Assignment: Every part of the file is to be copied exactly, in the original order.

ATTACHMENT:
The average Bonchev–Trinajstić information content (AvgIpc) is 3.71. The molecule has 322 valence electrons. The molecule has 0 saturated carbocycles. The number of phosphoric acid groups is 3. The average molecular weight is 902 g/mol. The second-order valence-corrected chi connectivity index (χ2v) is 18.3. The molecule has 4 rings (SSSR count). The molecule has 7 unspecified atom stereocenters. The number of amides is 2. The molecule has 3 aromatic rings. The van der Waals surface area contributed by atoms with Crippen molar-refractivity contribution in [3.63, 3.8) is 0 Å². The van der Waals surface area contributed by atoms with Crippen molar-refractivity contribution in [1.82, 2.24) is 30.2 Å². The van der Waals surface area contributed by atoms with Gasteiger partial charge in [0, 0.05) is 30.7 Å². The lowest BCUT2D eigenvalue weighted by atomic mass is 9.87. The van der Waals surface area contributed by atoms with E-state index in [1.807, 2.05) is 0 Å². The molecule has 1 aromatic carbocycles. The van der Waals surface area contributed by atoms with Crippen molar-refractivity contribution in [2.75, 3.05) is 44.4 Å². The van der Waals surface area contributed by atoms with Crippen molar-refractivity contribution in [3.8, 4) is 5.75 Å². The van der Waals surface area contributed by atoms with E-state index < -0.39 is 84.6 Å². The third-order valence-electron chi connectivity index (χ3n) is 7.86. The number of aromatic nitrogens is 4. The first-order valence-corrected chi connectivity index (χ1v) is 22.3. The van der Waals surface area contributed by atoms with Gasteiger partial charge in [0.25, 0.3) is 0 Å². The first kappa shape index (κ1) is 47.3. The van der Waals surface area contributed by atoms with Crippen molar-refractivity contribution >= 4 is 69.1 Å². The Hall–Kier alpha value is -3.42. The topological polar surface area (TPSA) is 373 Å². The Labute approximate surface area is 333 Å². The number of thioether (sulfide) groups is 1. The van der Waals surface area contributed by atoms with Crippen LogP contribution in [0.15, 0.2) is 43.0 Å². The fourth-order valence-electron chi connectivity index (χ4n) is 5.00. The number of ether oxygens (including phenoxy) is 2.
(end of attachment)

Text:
The average Bonchev–Trinajstić information content (AvgIpc) is 3.71. The molecule has 322 valence electrons. The molecule has 0 saturated carbocycles. The number of phosphoric acid groups is 3. The average molecular weight is 902 g/mol. The second-order valence-corrected chi connectivity index (χ2v) is 18.3. The molecule has 4 rings (SSSR count). The molecule has 7 unspecified atom stereocenters. The number of amides is 2. The molecule has 3 aromatic rings. The van der Waals surface area contributed by atoms with Crippen molar-refractivity contribution in [3.63, 3.8) is 0 Å². The van der Waals surface area contributed by atoms with Crippen molar-refractivity contribution in [1.82, 2.24) is 30.2 Å². The van der Waals surface area contributed by atoms with Gasteiger partial charge in [0, 0.05) is 30.7 Å². The lowest BCUT2D eigenvalue weighted by atomic mass is 9.87. The van der Waals surface area contributed by atoms with E-state index in [1.807, 2.05) is 0 Å². The molecule has 1 aromatic carbocycles. The van der Waals surface area contributed by atoms with Crippen molar-refractivity contribution in [2.75, 3.05) is 44.4 Å². The van der Waals surface area contributed by atoms with Crippen molar-refractivity contribution in [3.8, 4) is 5.75 Å². The van der Waals surface area contributed by atoms with E-state index < -0.39 is 84.6 Å². The third-order valence-electron chi connectivity index (χ3n) is 7.86. The number of aromatic nitrogens is 4. The first-order valence-corrected chi connectivity index (χ1v) is 22.3. The van der Waals surface area contributed by atoms with Gasteiger partial charge in [0.25, 0.3) is 0 Å². The first kappa shape index (κ1) is 47.3. The van der Waals surface area contributed by atoms with Crippen molar-refractivity contribution >= 4 is 69.1 Å². The Hall–Kier alpha value is -3.42. The topological polar surface area (TPSA) is 373 Å². The Labute approximate surface area is 333 Å². The number of thioether (sulfide) groups is 1. The van der Waals surface area contributed by atoms with Crippen LogP contribution in [0.15, 0.2) is 43.0 Å². The fourth-order valence-electron chi connectivity index (χ4n) is 5.00. The number of ether oxygens (including phenoxy) is 2.